There was a moment during Jason Reynolds’s meteoric rise as a young adult author and poet when he turned his back on newfound fame in New York City and moved to be near the quiet suburbs of Prince George’s County, Maryland, where he grew up. The decision came after the success of his 2014 YA novel When I Was the Greatest.
“My mother turned 70, and that was enough for me,” says Reynolds, who had already been named a National Book Award Finalist for Young People’s Literature. “I love New York but not more than [I love] my mother, and I’d already sacrificed enough time away from my family. So I left.”
As a major figure in the literary world, Reynolds—who is currently working on his fourteenth book—unapologetically creates for young Black readers. From a teen reeling after witnessing his brother’s murder to two citified brothers spending a summer with their blind grandfather in Virginia, Reynolds’ characters speak directly to our community. He’s even added a Marvel comic novel to his canon with Miles Morales: Spider-Man.
“Who else is there to write for, as far as I’m concerned,” he says of his commitment to telling stories of Black youth. “I’d rather go ahead and tap into these kids, who still are malleable, but who also have insight into things that we don’t know, with vision that we no longer have; who have imaginations that have already been zapped from us.”
Reynolds’ desire to use his voice in this way nearly waned when he first started out. In 2005, he had no idea how to pitch a book.
“I ran around New York City, running into publishing companies or trying to, but getting stopped at security gates,” he remembers.
And even when he acquired a new agent in 2012, Reynolds says publisher after publisher turned down his tome. They didn’t believe readers would care about tales centered on Black kids. The rejection only made him hungrier.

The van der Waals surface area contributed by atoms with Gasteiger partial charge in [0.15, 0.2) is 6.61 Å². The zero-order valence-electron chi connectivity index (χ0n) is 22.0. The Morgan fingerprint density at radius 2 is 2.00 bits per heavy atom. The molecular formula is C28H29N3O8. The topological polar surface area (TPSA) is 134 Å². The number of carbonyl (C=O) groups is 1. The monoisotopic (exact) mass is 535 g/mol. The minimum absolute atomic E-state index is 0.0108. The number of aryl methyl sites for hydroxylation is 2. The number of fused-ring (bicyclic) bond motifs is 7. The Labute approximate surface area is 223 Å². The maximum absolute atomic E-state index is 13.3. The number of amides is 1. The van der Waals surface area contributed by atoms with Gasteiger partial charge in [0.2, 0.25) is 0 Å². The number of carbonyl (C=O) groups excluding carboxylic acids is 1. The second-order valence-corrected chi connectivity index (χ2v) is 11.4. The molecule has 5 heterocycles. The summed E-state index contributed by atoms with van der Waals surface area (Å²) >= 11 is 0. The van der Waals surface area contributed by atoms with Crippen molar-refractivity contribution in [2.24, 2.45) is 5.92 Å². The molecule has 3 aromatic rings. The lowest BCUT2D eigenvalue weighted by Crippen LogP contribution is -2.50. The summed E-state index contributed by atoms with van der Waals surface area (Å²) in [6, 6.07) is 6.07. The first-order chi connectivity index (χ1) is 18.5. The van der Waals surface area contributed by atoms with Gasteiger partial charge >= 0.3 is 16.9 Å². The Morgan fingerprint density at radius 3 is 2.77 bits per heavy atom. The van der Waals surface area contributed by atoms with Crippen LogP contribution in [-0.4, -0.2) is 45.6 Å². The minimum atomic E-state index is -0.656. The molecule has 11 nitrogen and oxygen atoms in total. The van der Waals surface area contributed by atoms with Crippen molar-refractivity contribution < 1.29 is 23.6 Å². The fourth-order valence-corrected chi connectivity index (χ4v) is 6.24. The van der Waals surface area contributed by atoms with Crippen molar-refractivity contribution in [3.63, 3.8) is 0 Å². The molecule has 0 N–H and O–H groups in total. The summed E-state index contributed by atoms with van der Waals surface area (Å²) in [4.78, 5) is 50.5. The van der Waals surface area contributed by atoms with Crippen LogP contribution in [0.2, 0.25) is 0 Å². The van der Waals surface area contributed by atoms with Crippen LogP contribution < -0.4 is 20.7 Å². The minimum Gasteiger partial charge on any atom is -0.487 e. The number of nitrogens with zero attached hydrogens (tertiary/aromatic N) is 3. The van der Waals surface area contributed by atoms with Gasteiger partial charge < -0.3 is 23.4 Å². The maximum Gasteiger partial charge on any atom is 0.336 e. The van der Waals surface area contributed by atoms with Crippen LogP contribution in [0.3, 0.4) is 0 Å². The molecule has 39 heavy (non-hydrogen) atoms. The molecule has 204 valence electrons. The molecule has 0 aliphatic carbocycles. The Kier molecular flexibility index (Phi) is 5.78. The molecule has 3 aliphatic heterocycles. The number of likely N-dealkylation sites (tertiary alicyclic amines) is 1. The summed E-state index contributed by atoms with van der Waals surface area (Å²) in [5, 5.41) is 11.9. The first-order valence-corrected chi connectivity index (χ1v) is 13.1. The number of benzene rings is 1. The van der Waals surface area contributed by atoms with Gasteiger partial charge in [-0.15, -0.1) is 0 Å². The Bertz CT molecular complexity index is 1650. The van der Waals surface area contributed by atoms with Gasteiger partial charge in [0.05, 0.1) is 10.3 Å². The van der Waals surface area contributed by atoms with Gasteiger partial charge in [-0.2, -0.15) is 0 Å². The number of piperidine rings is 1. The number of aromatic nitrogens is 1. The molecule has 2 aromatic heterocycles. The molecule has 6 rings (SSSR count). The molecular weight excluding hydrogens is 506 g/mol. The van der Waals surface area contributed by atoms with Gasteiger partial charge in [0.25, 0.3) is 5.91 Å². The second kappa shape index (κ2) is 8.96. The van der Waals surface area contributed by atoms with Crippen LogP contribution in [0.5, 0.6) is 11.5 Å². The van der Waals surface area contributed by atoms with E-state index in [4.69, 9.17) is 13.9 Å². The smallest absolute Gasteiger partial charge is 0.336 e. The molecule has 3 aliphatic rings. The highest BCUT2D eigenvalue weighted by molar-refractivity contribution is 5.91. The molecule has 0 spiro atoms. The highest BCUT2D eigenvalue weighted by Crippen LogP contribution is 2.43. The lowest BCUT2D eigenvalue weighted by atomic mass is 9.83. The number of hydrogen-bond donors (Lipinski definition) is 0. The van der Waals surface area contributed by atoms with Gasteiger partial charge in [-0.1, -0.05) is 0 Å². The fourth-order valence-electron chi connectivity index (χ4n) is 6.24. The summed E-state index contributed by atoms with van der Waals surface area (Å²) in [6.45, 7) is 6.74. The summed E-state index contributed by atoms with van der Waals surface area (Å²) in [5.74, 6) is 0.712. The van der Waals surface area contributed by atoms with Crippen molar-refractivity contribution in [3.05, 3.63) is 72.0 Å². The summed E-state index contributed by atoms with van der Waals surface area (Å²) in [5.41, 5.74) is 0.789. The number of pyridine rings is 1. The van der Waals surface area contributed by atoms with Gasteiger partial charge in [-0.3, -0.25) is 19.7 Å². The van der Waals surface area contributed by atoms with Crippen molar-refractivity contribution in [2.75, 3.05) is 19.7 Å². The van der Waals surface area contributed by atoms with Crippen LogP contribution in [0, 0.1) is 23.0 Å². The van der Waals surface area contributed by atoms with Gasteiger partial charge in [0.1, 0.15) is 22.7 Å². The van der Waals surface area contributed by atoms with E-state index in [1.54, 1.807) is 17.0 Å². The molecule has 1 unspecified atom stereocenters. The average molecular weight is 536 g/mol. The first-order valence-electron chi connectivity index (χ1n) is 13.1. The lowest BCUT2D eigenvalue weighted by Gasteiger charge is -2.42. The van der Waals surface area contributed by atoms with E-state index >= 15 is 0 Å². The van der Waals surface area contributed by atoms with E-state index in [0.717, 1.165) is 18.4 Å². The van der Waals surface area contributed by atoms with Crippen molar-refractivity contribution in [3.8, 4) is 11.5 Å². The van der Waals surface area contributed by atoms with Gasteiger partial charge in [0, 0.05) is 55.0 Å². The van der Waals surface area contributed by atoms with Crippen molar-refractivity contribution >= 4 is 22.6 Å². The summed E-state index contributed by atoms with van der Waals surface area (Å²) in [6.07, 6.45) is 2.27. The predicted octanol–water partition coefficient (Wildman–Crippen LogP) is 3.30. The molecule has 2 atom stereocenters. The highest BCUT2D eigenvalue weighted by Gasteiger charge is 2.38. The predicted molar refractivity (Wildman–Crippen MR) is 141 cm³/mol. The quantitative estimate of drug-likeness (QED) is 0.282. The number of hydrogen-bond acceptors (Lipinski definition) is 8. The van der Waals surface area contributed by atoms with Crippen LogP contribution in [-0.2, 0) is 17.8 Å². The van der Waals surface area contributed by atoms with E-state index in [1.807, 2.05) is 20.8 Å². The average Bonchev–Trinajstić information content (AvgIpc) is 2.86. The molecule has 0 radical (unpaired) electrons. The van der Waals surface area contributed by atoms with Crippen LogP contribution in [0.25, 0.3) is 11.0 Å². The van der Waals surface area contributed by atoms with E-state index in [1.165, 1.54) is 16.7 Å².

“I’m going to make sure no one will ever say no to me again. This is how I’m built,” he says now of his steadfast productivity.
“I’m just here to bear witness to their lives, because I believe that it is in bearing witness that everything is made real.”
In his latest work, Look Both Ways: A Tale Told in Ten Blocks (Antheneum/ Caitlyn Dlouhy, $17.99), Reynolds gives us glimpses of middle school life by zooming in on a handful of streets as he follows students home from school. The award-winning writer explains that his work speaks mostly to middle school students, because that was a pivotal time in his own life.
Having skipped the second grade, he was always the youngest in his class. As a preteen, he was also dealing with his parents’ split and his enrollment in private school because his mother “thought it would save my life,” he says.
From the page, he now hopes to speak to young Black readers who might be going through their own defining experiences. “I love these kids,” Reynolds says. “I’m just here to bear witness to their lives, because I believe that it is in bearing witness that everything is made real.”
This interview originally appeared in the latest issue of ESSENCE magazine, available on newsstands now.